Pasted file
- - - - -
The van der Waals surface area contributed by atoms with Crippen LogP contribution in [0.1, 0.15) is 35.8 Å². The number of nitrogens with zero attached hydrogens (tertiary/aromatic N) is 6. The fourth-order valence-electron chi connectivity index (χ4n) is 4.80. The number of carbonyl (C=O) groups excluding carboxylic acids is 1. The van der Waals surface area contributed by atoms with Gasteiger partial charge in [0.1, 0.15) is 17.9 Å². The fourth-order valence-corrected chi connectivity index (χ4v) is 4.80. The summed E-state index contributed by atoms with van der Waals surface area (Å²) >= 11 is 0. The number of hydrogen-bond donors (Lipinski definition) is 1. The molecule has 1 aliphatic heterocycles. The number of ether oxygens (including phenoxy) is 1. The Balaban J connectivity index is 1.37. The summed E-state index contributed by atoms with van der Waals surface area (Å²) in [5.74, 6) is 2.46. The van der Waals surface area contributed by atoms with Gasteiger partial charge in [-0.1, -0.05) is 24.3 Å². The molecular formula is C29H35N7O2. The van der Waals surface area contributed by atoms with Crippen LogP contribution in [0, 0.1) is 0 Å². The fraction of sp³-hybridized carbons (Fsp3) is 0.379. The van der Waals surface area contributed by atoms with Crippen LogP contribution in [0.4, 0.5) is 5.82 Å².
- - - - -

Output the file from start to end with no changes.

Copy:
The van der Waals surface area contributed by atoms with Crippen LogP contribution in [0.1, 0.15) is 35.8 Å². The number of nitrogens with zero attached hydrogens (tertiary/aromatic N) is 6. The fourth-order valence-electron chi connectivity index (χ4n) is 4.80. The number of carbonyl (C=O) groups excluding carboxylic acids is 1. The van der Waals surface area contributed by atoms with Gasteiger partial charge in [0.1, 0.15) is 17.9 Å². The fourth-order valence-corrected chi connectivity index (χ4v) is 4.80. The summed E-state index contributed by atoms with van der Waals surface area (Å²) >= 11 is 0. The number of hydrogen-bond donors (Lipinski definition) is 1. The molecule has 1 aliphatic heterocycles. The number of ether oxygens (including phenoxy) is 1. The Balaban J connectivity index is 1.37. The summed E-state index contributed by atoms with van der Waals surface area (Å²) in [5.74, 6) is 2.46. The van der Waals surface area contributed by atoms with Gasteiger partial charge in [-0.1, -0.05) is 24.3 Å². The molecular formula is C29H35N7O2. The van der Waals surface area contributed by atoms with Crippen LogP contribution in [0, 0.1) is 0 Å². The fraction of sp³-hybridized carbons (Fsp3) is 0.379. The van der Waals surface area contributed by atoms with Crippen LogP contribution in [0.4, 0.5) is 5.82 Å².